Suppose we have a quantum mechanical particle prepared in a pure state $\psi$, and an apparatus that can measure the orbital angular momentum of the particle along a specified orthogonal axis ($x$, $y$, or $z$). First we measure its angular momentum along $x$, then along $y$, and then along $z$.

We repeat this experimental procedure for a huge number $n$ of identically prepared particles and record the results. So for each particle $k \in \{1,2,\ldots,n\}$ we have three real values we'll call $L_{x_k}$, $L_{y_k}$, and $L_{z_k}$. Finally, we make a histogram / empirical probability distribution of the squared-magnitude $L_k^2 := L_{x_k}^2 + L_{y_k}^2 + L_{z_k}^2\ \ \forall k$.

My questions are:

  1. Will the histogram of the squared-magnitude depend on the order that the angular momentum components were measured in? E.g. if we had instead first measured along $y$, then $x$, then $z$.
  2. Will the histogram of the squared-magnitude match the Born probability distribution of $\psi$ expressed on the eigenbasis of the operator $\hat{L^2}$? Or does the latter only correspond to an apparatus that can measure the squared-magnitude "directly"? (As opposed to via a deterministic function of the individual axis measurements).
  3. In general, if one has an observable $\hat{Q}$ that can be expressed as a function of other "constituent" observables $\hat{Q} = f(\hat{T}_1, \hat{T}_2, \ldots)$, does the Born distribution of $\psi$ expressed on the eigenbasis of $\hat{Q}$ match the probabilistic pushforward through $f$ of the Born distributions for the individual experiments $\{\hat{T}_1, \hat{T}_2, \ldots\}$?

I would be surprised if the answer to #3 is "yes" (with a corresponding "no" to #1 and "yes" to #2) because it allows handling quantum mechanical predictions with classical probability theory in a way that I never see done: monte carlo the Born distributions of the individual observables $\{\hat{T}_1, \hat{T}_2, \ldots\}$ and pass the results through $f$ deterministically to compute statistics for $\hat{Q}$ (as opposed to ever finding the eigenbasis of $\hat{Q}$). But I don't really know quantum mechanics "in practice" so perhaps this is done all the time?


1 Answer 1


tl;dr 1. Yes 2. No 3. No

During each measurement, the quantum state changes (collapses) to the observed eigenstate -- or in the case of a degenerate eigenvalue, projects onto the observed eigenspace. So your sequential measurements are operating on different states.

In the case of observables $\hat T_i$ that mutually commute, there is a common eigenbasis for all the observables, including $\hat Q$, so measuring the $\hat T_i$ sequentially just performs the collapse in stages (projections), leading to the same distribution for $Q$. It doesn't generally lead to the same state as measuring $\hat Q$ directly, though, because the latter would preserve any superposition within an eigenspace of $\hat Q$ that is collapsed by measuring the $\hat T_i$.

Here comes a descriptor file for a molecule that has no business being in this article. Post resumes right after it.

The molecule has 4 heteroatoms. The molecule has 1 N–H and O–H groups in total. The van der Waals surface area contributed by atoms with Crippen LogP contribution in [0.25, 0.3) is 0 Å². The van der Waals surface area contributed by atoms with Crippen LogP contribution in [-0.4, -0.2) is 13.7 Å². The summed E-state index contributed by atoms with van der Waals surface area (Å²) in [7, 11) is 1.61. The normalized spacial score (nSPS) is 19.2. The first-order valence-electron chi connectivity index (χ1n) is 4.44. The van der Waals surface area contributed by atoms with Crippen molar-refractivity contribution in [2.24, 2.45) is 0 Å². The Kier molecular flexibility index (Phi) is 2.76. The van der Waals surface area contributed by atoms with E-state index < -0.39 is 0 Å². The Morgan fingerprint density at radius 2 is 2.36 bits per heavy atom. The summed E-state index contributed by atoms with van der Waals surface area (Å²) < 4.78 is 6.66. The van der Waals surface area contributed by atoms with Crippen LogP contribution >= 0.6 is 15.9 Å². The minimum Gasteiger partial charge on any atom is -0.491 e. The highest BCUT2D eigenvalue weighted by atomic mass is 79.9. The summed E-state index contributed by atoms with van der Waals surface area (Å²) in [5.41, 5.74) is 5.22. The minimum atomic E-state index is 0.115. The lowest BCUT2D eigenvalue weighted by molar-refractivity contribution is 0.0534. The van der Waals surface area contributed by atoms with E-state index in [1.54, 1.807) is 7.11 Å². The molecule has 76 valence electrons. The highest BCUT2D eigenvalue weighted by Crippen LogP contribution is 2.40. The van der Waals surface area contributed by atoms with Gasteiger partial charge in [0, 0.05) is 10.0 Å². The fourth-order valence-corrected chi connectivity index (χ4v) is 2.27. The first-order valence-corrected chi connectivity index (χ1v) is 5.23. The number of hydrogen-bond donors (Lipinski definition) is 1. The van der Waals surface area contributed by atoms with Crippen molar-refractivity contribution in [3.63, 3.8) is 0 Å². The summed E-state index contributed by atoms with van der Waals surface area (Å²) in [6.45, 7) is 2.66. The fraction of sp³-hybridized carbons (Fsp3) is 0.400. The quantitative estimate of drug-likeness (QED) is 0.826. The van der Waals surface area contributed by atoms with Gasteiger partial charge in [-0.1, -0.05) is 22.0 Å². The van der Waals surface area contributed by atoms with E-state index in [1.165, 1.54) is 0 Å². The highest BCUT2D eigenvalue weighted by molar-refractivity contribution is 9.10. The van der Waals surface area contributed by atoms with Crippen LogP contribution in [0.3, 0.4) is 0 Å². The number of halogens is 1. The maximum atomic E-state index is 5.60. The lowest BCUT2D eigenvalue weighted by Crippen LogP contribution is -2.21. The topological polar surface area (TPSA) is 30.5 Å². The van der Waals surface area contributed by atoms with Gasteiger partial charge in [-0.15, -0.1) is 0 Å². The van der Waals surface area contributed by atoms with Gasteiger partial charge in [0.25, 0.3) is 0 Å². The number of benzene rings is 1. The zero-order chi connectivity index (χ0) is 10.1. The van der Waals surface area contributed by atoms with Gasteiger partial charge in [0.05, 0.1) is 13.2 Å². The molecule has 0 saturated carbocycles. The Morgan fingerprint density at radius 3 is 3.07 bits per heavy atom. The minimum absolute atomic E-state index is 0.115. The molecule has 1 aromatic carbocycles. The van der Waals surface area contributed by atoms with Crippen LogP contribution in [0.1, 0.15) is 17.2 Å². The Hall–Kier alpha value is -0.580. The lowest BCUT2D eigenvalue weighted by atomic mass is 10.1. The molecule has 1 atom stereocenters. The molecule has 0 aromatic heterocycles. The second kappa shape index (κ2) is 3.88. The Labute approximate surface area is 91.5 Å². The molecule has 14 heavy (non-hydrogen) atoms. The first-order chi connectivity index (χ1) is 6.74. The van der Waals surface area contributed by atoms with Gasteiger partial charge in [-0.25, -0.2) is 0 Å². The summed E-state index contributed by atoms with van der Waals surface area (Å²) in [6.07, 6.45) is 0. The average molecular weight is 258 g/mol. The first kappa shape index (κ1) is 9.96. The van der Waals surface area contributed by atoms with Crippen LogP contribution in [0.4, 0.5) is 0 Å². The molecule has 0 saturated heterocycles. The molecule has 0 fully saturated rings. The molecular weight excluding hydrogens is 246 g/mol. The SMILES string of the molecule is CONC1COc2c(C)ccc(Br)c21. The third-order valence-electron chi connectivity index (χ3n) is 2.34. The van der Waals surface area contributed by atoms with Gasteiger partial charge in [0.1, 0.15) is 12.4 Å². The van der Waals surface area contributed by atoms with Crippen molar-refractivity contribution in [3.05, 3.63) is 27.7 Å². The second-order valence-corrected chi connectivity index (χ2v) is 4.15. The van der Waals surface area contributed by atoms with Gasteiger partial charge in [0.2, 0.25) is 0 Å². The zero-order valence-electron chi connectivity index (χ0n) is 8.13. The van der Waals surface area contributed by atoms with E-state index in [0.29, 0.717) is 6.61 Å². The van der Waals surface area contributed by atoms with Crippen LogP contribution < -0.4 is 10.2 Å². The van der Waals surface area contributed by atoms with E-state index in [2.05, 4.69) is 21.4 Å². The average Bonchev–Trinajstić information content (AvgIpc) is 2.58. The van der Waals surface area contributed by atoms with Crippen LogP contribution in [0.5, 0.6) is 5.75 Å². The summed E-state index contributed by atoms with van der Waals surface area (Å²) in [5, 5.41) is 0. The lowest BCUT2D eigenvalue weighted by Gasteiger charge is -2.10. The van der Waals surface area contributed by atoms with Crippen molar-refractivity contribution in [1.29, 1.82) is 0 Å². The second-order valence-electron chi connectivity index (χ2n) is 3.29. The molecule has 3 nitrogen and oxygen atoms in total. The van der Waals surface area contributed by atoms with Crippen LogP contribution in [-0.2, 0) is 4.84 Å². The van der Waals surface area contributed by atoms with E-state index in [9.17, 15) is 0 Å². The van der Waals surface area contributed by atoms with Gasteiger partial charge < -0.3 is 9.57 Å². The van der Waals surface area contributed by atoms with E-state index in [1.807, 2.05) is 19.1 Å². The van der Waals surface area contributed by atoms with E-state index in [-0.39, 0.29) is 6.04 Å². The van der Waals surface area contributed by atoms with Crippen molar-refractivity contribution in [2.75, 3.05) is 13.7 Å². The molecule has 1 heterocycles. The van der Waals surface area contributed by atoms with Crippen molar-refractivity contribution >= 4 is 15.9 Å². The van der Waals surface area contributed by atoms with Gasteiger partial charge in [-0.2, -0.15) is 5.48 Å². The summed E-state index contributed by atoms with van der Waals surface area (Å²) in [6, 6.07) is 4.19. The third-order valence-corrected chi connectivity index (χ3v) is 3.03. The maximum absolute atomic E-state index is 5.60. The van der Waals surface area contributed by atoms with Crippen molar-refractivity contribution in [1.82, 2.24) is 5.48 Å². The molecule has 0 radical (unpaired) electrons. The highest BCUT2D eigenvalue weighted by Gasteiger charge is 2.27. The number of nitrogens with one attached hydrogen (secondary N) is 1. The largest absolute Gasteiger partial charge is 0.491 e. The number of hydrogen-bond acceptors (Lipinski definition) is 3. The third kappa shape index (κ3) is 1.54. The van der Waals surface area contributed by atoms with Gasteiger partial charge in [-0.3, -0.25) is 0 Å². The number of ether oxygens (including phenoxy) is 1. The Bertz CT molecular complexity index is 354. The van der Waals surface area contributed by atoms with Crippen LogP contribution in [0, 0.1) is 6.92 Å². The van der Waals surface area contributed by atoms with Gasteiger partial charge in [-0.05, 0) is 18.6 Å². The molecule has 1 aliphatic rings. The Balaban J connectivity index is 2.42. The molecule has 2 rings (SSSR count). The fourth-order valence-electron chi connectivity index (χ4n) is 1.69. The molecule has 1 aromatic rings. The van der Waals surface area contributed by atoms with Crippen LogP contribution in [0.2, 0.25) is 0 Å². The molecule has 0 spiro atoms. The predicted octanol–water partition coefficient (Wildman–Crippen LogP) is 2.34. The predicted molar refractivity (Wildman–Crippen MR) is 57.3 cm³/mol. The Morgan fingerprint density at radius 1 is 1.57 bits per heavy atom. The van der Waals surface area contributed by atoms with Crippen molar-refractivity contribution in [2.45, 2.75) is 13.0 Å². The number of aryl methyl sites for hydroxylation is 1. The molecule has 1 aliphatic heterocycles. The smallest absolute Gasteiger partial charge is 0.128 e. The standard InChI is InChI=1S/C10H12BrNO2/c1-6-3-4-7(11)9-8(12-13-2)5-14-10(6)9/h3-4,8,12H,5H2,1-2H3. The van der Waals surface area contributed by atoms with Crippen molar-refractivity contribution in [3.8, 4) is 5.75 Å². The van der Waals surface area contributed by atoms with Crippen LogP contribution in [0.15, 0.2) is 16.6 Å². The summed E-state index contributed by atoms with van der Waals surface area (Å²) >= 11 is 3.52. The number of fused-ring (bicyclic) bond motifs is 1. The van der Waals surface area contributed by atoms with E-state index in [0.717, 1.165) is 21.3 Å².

But the observables $\hat L_x,\hat L_y,\hat L_z$ do not commute. Measurements of each operate in different eigenbases. This is what makes quantum mechanics behave differently from classical probability. For example, if the particle starts in a state with $L^2 = 2$, then each measurement of $\hat L_x,\hat L_y,\hat L_z$ can give values $\{-1,0,1\}$. Thus, your "measurement" $L^2_k$ can be as low as $0$ or as high as $3$, whereas the actual $L^2$ is always $2$. (Indeed, the state remains in this eigenspace of $\hat L^2$ during the measurements because $\hat L_x,\hat L_y,\hat L_z$ each individually commute with $\hat L^2$.)

  • $\begingroup$ This makes sense to me, thanks. Quantum experiment design must be very tricky; it seems like you have to "be careful what you look at." A machine that spits out $L^2$ by computing $L_x^2 + L_y^2 + L_z^2$ from three axial measurements (in some order) is fundamentally different than a machine that measures $L^2$ without ever observing the individual components. Interesting. I feel like it'd be easy to not realize that a certain observation was indirectly made by my apparatus, like the information is there but unused as an intermediate signal of some sort. Do you agree? $\endgroup$
    – jnez71
    Commented Jan 2, 2022 at 2:12
  • $\begingroup$ @jnez71 Other questions here and here might help regarding how to measure a given observable. $\endgroup$
    – nanoman
    Commented Jan 3, 2022 at 2:13
  • $\begingroup$ Hm, the answers there weren't super useful in my opinion. Regardless, this answer seems good. Hoping to see a few up-votes before accepting though in case we're both missing something; gotta mitigate my confirmation bias. Thanks! $\endgroup$
    – jnez71
    Commented Jan 3, 2022 at 4:15
  • $\begingroup$ @jnez71 Unfortunately no up-votes have arrived -- would you consider accepting? $\endgroup$
    – nanoman
    Commented Mar 14, 2022 at 9:06
  • $\begingroup$ Not too keen on it; perhaps a bounty is in order.. One question about your answer's last paragraph: if $L^2$ commutes with e.g. $L_x$ (so they share an eigenbasis) and the particle is in an eigenstate of $L^2$ (with e.g. eigenvalue $2$) then isn't it also in an eigenstate of $L_x$ since they share an eigenbasis? I.e. the particle being in an eigenstate of $L^2$, owing to the commutation with each of $L_x$, $L_y$, and $L_z$ individually, seems to imply that the particle is also in an eigenstate of each of $L_x$, $L_y$, and $L_z$, yielding no variance in any of their measurements. $\endgroup$
    – jnez71
    Commented Mar 14, 2022 at 17:59

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